Original article from Georgia Straight
With the incredible growth of the sharing economy, it’s become a run-of-the-mill practice to hitch a ride in a stranger’s car or stay the night in an unoccupied apartment during a weekend getaway. So it’s only natural that we begin sharing products like lawn mowers, GoPros, and sewing machines, right?
That’s the thinking behind local startup Quupe—its name is short for the word recoup—an online platform that allows citizens to offer their recreational and hobby-oriented items for use. These “lenders” make money by renting out objects like tennis rackets, tents, and video-game consoles that may be collecting dust in storage, and “borrowers” are able to avoid committing to products that they need only temporarily.
Developed by four former classmates, the service taps into a young generation’s tendency to rent rather than buy. “There was a time where everything was very driven by consumption,” Angela Hamilton, CEO and cofounder of Quupe, explains by phone. “Now we’re noticing a trend of people wanting to go away from that and more toward the experiential. They really want to go out and do fun things as opposed to owning everything.”
Hamilton and fellow Quupe founders Zeeshan Rasool, Vijay Ramaswamy, and Amanda Shou came up with the concept while attending Vancouver’s Centre for Digital Media, where they noticed many students borrowing resources such as bicycles, snowboards, and vacuum cleaners from one another. Although they were aware that similar peer-to-peer platforms already existed both nationally and internationally, they sought to create a streamlined experience that would take the hassle and guesswork out of renting from neighbours and other citizens.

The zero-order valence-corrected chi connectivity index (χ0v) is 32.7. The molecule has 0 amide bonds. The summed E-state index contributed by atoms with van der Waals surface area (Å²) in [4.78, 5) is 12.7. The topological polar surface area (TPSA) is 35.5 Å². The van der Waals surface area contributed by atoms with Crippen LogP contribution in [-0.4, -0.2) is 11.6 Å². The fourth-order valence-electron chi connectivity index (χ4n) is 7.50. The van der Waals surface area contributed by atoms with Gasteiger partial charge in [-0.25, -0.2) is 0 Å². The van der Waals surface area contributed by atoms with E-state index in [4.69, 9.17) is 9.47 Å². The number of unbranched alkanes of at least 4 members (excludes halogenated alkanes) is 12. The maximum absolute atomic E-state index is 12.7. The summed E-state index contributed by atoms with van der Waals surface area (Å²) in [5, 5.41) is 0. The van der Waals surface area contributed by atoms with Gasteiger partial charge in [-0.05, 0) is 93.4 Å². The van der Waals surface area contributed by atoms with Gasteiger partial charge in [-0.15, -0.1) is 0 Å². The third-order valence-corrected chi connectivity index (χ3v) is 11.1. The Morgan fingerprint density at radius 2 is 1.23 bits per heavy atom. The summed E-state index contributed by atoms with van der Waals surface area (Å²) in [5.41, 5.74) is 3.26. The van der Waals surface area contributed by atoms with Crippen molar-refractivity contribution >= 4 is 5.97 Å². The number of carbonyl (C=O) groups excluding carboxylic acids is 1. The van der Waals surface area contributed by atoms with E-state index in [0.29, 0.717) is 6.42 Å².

A quick browse on the Quupe website reveals a myriad of goods fit for various activities, such as turntables, road bikes, DSLRs, power washers, and canoes. Hamilton and her team take great care to curate the inventory in order to maintain a high-quality aesthetic. A rental calculator is also available, which employs data such as the year an item was purchased, its original price, and its rate of depreciation to determine a fair per-day charge.
Once a borrower’s request to rent something has been approved, payment is made through the platform. Complimentary delivery services are also available if the borrower is unable to meet the lender at a specific location. All products are insured for up to $2,500 in case of loss or damage. “This is a behavioural change,” Hamilton says of the sharing process. “So we really put a lot of thought and effort into how to make it as easy as possible for people.”
Quupe launched in February and has since attracted more than 1,200 users around the city. A mobile application is in the works and will be released in mid-July, first for iOS and then for Android.
Hamilton hopes that the idea will continue to gain traction among the ecofriendly (product-sharing decreases consumption and the number of goods that will potentially end up in landfills) and the outdoors-inclined (at the moment, one of Quupe’s most popular categories is camping equipment).
By connecting Vancouverites with one another, the service also helps combat common perceptions that it’s hard to make friends in the city. “I think some people may be craving connections with their neighbours but don’t necessarily have a reason to or a way to do that,” she says. “So I think something like this can really help bridge that gap.”